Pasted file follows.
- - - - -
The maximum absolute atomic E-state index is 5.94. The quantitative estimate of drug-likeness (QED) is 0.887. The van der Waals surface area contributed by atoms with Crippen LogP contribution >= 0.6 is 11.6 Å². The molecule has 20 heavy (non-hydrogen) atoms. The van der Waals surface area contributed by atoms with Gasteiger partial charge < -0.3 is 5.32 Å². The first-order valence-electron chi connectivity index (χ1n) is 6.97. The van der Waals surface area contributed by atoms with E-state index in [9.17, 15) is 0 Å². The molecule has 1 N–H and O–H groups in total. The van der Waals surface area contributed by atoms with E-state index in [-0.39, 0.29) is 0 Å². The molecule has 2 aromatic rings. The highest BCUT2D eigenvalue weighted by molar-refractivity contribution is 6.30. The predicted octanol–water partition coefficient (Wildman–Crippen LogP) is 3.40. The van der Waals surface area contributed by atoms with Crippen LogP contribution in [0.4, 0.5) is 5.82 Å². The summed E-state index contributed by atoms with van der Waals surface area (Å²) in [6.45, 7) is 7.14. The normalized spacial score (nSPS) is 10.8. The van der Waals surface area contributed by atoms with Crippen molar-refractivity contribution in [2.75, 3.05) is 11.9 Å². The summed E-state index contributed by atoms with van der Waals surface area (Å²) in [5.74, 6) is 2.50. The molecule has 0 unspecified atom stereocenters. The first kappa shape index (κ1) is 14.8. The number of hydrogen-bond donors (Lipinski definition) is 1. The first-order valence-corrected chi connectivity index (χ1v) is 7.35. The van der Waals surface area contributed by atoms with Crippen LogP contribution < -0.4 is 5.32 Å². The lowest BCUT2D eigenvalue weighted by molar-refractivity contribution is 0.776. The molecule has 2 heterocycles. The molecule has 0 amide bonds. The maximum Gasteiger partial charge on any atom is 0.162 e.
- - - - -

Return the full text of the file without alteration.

The maximum absolute atomic E-state index is 5.94. The quantitative estimate of drug-likeness (QED) is 0.887. The van der Waals surface area contributed by atoms with Crippen LogP contribution >= 0.6 is 11.6 Å². The molecule has 20 heavy (non-hydrogen) atoms. The van der Waals surface area contributed by atoms with Gasteiger partial charge < -0.3 is 5.32 Å². The first-order valence-electron chi connectivity index (χ1n) is 6.97. The van der Waals surface area contributed by atoms with E-state index in [9.17, 15) is 0 Å². The molecule has 1 N–H and O–H groups in total. The van der Waals surface area contributed by atoms with E-state index in [-0.39, 0.29) is 0 Å². The molecule has 2 aromatic rings. The highest BCUT2D eigenvalue weighted by molar-refractivity contribution is 6.30. The predicted octanol–water partition coefficient (Wildman–Crippen LogP) is 3.40. The van der Waals surface area contributed by atoms with Crippen LogP contribution in [0.4, 0.5) is 5.82 Å². The summed E-state index contributed by atoms with van der Waals surface area (Å²) in [6.45, 7) is 7.14. The normalized spacial score (nSPS) is 10.8. The van der Waals surface area contributed by atoms with Crippen molar-refractivity contribution in [2.75, 3.05) is 11.9 Å². The summed E-state index contributed by atoms with van der Waals surface area (Å²) in [5.74, 6) is 2.50. The molecule has 0 unspecified atom stereocenters. The first kappa shape index (κ1) is 14.8. The number of hydrogen-bond donors (Lipinski definition) is 1. The first-order valence-corrected chi connectivity index (χ1v) is 7.35. The van der Waals surface area contributed by atoms with Crippen LogP contribution < -0.4 is 5.32 Å². The lowest BCUT2D eigenvalue weighted by molar-refractivity contribution is 0.776. The molecule has 2 heterocycles. The molecule has 0 amide bonds. The maximum Gasteiger partial charge on any atom is 0.162 e.